looking for a few good ideas

  amongst the irregular verbiage

On matters of size and shape

Around about 200 BC, a Greek called Eratosthenes measured the size of the world.

Eratosthenes hung out in the library at Alexandria, which was basically the richest university town that ever was. A lot of travellers passed through Alexandria (and were consequently "persuaded" to donate their books to the library, in exchange for a copy when they left - but that's another story.)

Eratoshenes got to hear a lot of unusual and interesting tales, one of which was that there was a deep well in Syene where the Sun shone upon the waters at the bottom on the longest day of the year.

Now, the Greeks were pretty cool. They already accepted that the Earth was round, because they were quite good with angles and stuff, and had observed that the path the Sun moves across the sky (the "ecliptic") not only wiggles back and forth with the seasons, but wiggles back and forth in different places, depending on how far North from which you make your observations.

They called these extremes of movement of the ecliptic the "Tropics", because tropos is the Greek word for "turn". These extremes occur when the constellations Cancer and Capricorn appear in the sky, hence became to be called the "Tropic of Cancer", and the "Tropic of Capricorn" respectively.

They also observed that, if you traveled far enough South, you eventually got to a point where the noon-day Sun is directly overhead at a time when the ecliptic is equally between the two tropic extremes - and thus they called the line along the Earth at which this happens, the "Equator".

The Greeks estimated that the angle that the Sun makes with the equator at the tropical extremes was 24 degrees (which was pretty accurate - it's actually 23 1/2).

So when Eratosthenes heard the story about the well at Syene, he knew it must be located on or near the northern edge of the tropics. But he also knew that the Sun was not directly overhead in Alexandria at that time, as he could see shadows cast by the noon-day Sun.

On the longest day of the year, June 21st, when the Sun was directly overhead in Syene, Eratosthenes used a convenient perpendicular obelisk with a known height, and measured the noon-day shadow. Then, using geometry, he calculated that in Alexandria the Sun was at an angle of 7 1/5 degrees, while in Syene, the Sun was presumably at an angle of 0 degrees (being directly overhead). 7.2 degrees is one 50th of a full circle of 360 degrees, which means however far away Syene was from Alexandra, that distance represented one fiftieth of the total circumference of the Earth.

So all it took was for some poor schlub to be sent out to pace off an accurate measurement of the distance between Alexandria and Syene - 5000 stadia - which Eratosthenes then mulitplied by 50, to yield a total Earthly circumference of 250,000 stadia, or 46,000 kilometers.

These days we know the actual circumference is 40,000 km, so he got it pretty much right, despite a number of minor errors that effectively cancelled each other out.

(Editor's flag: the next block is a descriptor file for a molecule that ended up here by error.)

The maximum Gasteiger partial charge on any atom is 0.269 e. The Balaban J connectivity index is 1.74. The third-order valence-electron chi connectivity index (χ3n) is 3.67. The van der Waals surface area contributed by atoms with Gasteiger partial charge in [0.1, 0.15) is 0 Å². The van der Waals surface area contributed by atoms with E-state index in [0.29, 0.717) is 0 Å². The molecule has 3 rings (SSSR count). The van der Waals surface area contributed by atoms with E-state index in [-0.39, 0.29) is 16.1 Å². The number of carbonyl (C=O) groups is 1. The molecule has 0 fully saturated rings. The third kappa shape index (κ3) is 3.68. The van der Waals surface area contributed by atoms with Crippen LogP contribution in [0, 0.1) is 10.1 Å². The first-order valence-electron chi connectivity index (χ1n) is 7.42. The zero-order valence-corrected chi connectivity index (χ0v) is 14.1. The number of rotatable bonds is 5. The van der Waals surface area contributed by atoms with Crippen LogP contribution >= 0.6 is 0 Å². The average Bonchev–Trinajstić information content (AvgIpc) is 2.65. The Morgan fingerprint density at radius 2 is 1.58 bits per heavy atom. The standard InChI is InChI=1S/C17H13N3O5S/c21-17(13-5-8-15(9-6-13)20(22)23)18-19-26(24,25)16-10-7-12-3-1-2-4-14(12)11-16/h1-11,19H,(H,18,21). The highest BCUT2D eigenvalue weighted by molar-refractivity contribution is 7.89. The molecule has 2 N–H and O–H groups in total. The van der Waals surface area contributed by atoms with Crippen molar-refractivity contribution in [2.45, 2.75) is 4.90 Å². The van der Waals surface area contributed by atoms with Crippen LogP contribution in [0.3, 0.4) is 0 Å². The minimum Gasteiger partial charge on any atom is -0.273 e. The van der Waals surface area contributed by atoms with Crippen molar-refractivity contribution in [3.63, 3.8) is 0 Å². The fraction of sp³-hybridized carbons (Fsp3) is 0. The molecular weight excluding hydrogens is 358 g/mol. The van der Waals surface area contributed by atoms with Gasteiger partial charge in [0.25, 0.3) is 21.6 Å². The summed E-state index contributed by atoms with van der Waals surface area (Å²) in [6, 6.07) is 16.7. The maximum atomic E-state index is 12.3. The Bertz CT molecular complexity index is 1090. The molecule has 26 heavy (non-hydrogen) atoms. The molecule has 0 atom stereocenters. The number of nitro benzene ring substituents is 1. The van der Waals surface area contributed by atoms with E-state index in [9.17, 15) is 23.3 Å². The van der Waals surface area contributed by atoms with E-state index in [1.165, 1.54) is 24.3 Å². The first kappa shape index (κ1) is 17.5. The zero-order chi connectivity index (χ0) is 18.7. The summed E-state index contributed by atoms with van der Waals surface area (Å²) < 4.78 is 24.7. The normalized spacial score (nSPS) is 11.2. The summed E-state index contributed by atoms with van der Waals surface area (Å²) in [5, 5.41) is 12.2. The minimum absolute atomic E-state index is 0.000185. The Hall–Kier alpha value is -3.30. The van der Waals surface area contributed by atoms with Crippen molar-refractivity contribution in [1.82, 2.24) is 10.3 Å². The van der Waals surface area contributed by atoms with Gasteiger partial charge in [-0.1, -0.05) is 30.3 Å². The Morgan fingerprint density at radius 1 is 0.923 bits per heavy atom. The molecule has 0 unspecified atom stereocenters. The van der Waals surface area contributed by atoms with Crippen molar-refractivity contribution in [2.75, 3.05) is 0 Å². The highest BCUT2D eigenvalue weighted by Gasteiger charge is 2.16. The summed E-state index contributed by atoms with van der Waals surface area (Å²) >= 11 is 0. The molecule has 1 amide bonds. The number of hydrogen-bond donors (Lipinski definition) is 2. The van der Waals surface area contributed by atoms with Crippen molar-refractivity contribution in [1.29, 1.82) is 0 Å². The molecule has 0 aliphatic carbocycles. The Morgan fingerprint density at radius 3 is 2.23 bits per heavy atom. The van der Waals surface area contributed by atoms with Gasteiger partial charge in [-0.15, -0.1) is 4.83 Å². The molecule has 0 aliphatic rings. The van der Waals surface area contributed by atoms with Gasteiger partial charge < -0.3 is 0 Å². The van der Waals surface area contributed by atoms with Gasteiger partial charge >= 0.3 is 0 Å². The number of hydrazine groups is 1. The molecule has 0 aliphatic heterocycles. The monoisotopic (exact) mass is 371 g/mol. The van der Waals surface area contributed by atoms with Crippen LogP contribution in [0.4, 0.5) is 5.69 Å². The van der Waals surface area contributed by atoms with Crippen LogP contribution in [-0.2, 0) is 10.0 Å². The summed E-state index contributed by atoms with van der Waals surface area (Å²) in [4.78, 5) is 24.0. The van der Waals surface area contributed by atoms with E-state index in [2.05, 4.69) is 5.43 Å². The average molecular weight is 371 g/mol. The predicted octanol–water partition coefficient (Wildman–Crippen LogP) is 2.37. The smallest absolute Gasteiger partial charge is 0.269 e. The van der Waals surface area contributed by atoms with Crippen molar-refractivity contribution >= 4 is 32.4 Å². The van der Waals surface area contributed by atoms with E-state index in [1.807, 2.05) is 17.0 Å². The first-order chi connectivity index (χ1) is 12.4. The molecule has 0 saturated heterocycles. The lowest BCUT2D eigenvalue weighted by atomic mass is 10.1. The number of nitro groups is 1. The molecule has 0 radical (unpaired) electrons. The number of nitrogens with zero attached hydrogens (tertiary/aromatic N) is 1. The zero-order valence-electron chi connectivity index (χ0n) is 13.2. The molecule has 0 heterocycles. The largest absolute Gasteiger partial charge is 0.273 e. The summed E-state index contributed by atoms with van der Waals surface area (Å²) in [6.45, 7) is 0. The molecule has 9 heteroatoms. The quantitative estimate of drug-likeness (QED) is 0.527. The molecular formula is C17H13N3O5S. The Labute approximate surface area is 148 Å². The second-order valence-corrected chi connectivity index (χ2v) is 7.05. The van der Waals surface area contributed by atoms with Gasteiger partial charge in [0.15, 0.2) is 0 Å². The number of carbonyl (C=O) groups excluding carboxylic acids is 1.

Now, I think that was pretty cool. But this story isn't about Eratosthenes; it's about Claudius Ptolemy.

Claudius Ptolemy lived in Alexandria too, but about 350 years later than Eratosthenes. He was the most reknowned scholar in Alexandria at the time, and is famous for editing two massive tomes  of compiled knowledge called, respectively, "Almagest" - an encyclopaedia; and "Geography", which was essentially an Atlas. In these books he documented and extended many mathematic and scientific principles. For example, he proposed subdividing angles into minutes and seconds rather than using clumsy fractions of a degree; pre-empted Occam by stating that "for the best explanation of any phenomenon one should adopt the simplest one that explains and does not contradict the observations"; developed the principles of drawing maps to a consistent scale; practically invented lattitude and longitude as a mapping co-ordinate system; proposed using detailed, larger-scale maps to show areas about which more detail was known; and invented his own mapping system to get around the problems of projecting a spherical surface area on to a flat piece of paper.

Because Ptolemy was so thorough and generally excellent, his work was very influential, and therefore, along with all the good knowledge, several unfortunate errors and prejudices were perpetuated and accepted into the "common knowledge". One of these was his rejection of a theory of Aristarchus, who 50 years before Eratosthenes' time, had proposed that that the Earth revolved around the Sun. Ptolemy adapted Aristotle's Earth-centered scheme and made it a central premise in his encyclopaedia. It wasn't until the 1500's that Copernicus famously re-introduced the concept of a heliocentric universe.

Ptolemy made another, more consequential error in his Geography volume. He rejected Eratosthene's measurement of the Earth's circumference, and prepared his maps with an alternative estimation that was 3/4 of the size. He also assumed that the breadth of the "known" world extended East to cover 180 degrees - one complete hemisphere - of the Earth.

It was these two errors, propagated through history, that enabled Columbus to seriously propose launching an expedition to sail West in a quest to locate new trade routes to Asia: if he had known the true distance he would have had to sail, he almost certainly would not have attempted it.

Oh, and the book of the month is The Mapmakers, by John Noble Wilford, from which I learned most of the above information.